Ford Muscle Cars Tech Forum banner

21 - 34 of 34 Posts

·
Registered
Joined
·
858 Posts
All very good info.. I will add if you were to use that Sonnax R servo , every one I have ever used has been too tight in the case and requires machining of the larger ring groove
I about to build a coupe C6 and going to try the Superior servo

For a cruiser a D servo is a good choice
Interesting about the Sonnax R servo, I have not had that problem,
but have had the teflon seal and O-ring on the servo stem be too tight in the bore and cause it to bind.
The problem is usually the O-ring.
I think Sonnax corrected that and now puts a slightly smaller O-ring in the kit.

The Superior servo is a good one too.

Superior K016 | Superior Transmission Parts - The problem solvers of the transmission industry

 

·
Premium Member
Joined
·
4,386 Posts
It has been a little while since I used a Sonnax . The Superior looks good that's the way I'm going this time to give it a try .
 

·
Registered
1969 Galaxie XL - 390 FE
Joined
·
69 Posts
Discussion Starter #24
Just dropped off the original trans to be rebuilt by the shop that did my trans on my last build. Turned out to be cheaper as well. $900 without the torque converter, which I have a new Hughes 2500.

Thanks for all the feedback.
 

·
Registered
Joined
·
858 Posts
Just for fun... and apologies to the OP for the slight thread hi-jack...

Here are some pics of a C6 I worked on this last week... see if you can guess the application, IOW what vehicle does this trans fit?

Here is the linkage... notice anything unusual about it?
Hint; there is a clue as to what vehicle this trans is for, in the background of the first 2 pics... ;)

166890


166891


166892
 

·
Registered
Joined
·
858 Posts
Here's the servo case bore.
This is a D7 case with a casting date of 1986,
so the servo bore is fully machined and able to accept the R servo if you wanted to use it.
Compare this servo bore with the pic of the one posted (post #17) earlier in this thread.
Notice this bore is machined all the way to the bottom.

166895


166900


This is a stock rebuild so the original servo goes back in.
It's a common N code.

166898


This unit has a J code servo lever. Huh! I've never seen that before...
This is another clue to what application this trans is for....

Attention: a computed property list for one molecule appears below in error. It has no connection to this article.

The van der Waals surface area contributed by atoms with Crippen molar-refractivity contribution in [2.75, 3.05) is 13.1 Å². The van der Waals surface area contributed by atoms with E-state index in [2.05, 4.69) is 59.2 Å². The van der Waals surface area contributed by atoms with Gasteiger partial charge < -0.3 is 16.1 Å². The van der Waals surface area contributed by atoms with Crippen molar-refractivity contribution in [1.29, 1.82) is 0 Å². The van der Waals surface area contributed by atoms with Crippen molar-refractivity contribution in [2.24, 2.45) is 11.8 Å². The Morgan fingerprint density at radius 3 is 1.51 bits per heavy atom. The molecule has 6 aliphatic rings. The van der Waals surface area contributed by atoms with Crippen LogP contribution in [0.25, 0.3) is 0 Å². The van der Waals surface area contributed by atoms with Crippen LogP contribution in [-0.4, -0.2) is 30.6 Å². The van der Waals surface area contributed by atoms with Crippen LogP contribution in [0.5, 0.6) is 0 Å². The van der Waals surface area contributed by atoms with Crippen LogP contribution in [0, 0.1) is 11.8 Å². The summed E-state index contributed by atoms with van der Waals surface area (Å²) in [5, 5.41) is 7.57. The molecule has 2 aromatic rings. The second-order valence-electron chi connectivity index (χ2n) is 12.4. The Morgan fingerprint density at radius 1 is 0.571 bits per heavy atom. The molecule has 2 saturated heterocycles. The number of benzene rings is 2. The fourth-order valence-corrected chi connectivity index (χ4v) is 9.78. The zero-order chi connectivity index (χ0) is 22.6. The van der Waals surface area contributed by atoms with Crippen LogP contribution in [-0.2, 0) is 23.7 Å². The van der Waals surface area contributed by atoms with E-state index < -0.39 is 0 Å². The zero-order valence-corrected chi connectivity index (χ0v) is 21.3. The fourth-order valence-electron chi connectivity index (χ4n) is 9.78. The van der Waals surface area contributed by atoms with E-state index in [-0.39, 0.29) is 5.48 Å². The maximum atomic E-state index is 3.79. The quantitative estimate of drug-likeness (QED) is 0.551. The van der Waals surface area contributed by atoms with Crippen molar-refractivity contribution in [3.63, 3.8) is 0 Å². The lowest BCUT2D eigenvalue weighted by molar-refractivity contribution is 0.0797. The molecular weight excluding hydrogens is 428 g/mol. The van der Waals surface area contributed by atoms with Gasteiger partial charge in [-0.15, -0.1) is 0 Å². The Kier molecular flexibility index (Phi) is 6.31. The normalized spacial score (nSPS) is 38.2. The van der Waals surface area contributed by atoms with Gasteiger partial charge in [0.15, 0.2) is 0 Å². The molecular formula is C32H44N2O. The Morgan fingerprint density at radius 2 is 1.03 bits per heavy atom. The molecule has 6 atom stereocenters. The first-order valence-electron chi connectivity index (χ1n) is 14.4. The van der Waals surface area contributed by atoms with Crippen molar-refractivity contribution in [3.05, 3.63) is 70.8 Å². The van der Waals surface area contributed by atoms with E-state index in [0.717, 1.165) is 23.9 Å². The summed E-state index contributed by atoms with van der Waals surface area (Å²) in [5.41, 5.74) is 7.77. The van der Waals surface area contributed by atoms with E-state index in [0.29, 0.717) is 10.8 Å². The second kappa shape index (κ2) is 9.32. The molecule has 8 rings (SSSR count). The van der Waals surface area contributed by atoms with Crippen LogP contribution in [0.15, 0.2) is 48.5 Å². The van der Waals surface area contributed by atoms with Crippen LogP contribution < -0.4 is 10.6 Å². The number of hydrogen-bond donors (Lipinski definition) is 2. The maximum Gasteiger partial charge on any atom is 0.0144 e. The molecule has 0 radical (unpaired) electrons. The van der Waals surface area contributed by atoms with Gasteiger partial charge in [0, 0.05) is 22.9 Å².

166899


;)
 

·
Registered
Joined
·
858 Posts
It's a small block C6, that in itself is a bit less common than the FE or 385 series C6.

166901


This one (as all C6's that I build) will get the Sonnax one piece case bushing.
The bushing is marked with "grooves to front".
Here it is next to the old case bushings.


166902


Line up the lube hole! Very important!

166903


166904
 

·
Registered
Joined
·
858 Posts
It also gets a TransGo SK-6 shift kit and a new Sonnax boost valve and sleeve.
The valve in the pic is the old one, it's worn.
I should say, the aluminum sleeve is worn... this causes oil pressure to bypass the valve and causes pressure and shifting problems.

166905


166906
 

·
Registered
Joined
·
858 Posts
So this unit has what appears to be a 4X4 short cast iron extension housing...
See the transfer case shifter stud on the passenger side.
...but then it has that goofy looking extension part... what is that?
BTW I had to make that gasket. The overhaul kit does not come with it.

166909
 

·
Registered
Joined
·
858 Posts
Here's the C6 all assembled.... annnnd the big reveal. ;) :rolleyes:

This is an industrial C6 and this particular unit is in an airport "Mule", the kind that hauls around baggage carts and sometimes big airplanes.
The customer for this unit is Purolator, so likely a baggage cart hauler.
Those mule vehicles have something like a 25:1 final drive ratio!!! crazy!

Go back to the first picture in this series and look at the linkage.
The weird thing about it is... it's not drilled for a kickdown lever.... cuz why would you need a kickdown function on a vehicle like that?